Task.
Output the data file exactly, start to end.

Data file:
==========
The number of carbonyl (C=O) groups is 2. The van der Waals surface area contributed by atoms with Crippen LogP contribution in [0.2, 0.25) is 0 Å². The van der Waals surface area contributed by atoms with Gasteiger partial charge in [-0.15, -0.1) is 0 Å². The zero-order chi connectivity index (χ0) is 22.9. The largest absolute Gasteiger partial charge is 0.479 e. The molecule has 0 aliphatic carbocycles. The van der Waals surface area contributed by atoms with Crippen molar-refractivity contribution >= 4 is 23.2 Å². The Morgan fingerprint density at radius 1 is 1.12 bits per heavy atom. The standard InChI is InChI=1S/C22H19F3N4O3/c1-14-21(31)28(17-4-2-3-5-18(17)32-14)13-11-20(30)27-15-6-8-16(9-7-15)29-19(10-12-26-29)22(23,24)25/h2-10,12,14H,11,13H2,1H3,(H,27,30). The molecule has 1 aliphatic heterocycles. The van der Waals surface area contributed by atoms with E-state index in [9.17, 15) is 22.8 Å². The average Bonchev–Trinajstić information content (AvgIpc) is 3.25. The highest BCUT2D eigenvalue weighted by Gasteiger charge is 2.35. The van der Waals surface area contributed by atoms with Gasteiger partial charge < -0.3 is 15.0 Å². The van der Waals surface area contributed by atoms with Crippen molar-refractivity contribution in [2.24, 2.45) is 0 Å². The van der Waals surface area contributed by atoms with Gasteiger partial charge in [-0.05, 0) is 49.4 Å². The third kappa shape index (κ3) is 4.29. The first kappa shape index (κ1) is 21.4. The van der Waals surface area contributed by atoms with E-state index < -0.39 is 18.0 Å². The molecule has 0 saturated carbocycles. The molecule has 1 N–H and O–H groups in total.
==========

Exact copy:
The number of carbonyl (C=O) groups is 2. The van der Waals surface area contributed by atoms with Crippen LogP contribution in [0.2, 0.25) is 0 Å². The van der Waals surface area contributed by atoms with Gasteiger partial charge in [-0.15, -0.1) is 0 Å². The zero-order chi connectivity index (χ0) is 22.9. The largest absolute Gasteiger partial charge is 0.479 e. The molecule has 0 aliphatic carbocycles. The van der Waals surface area contributed by atoms with Crippen molar-refractivity contribution >= 4 is 23.2 Å². The Morgan fingerprint density at radius 1 is 1.12 bits per heavy atom. The standard InChI is InChI=1S/C22H19F3N4O3/c1-14-21(31)28(17-4-2-3-5-18(17)32-14)13-11-20(30)27-15-6-8-16(9-7-15)29-19(10-12-26-29)22(23,24)25/h2-10,12,14H,11,13H2,1H3,(H,27,30). The molecule has 1 aliphatic heterocycles. The van der Waals surface area contributed by atoms with E-state index in [9.17, 15) is 22.8 Å². The average Bonchev–Trinajstić information content (AvgIpc) is 3.25. The highest BCUT2D eigenvalue weighted by Gasteiger charge is 2.35. The van der Waals surface area contributed by atoms with Gasteiger partial charge < -0.3 is 15.0 Å². The van der Waals surface area contributed by atoms with Crippen molar-refractivity contribution in [2.24, 2.45) is 0 Å². The van der Waals surface area contributed by atoms with Gasteiger partial charge in [-0.05, 0) is 49.4 Å². The third kappa shape index (κ3) is 4.29. The first kappa shape index (κ1) is 21.4. The van der Waals surface area contributed by atoms with E-state index < -0.39 is 18.0 Å². The molecule has 0 saturated carbocycles. The molecule has 1 N–H and O–H groups in total.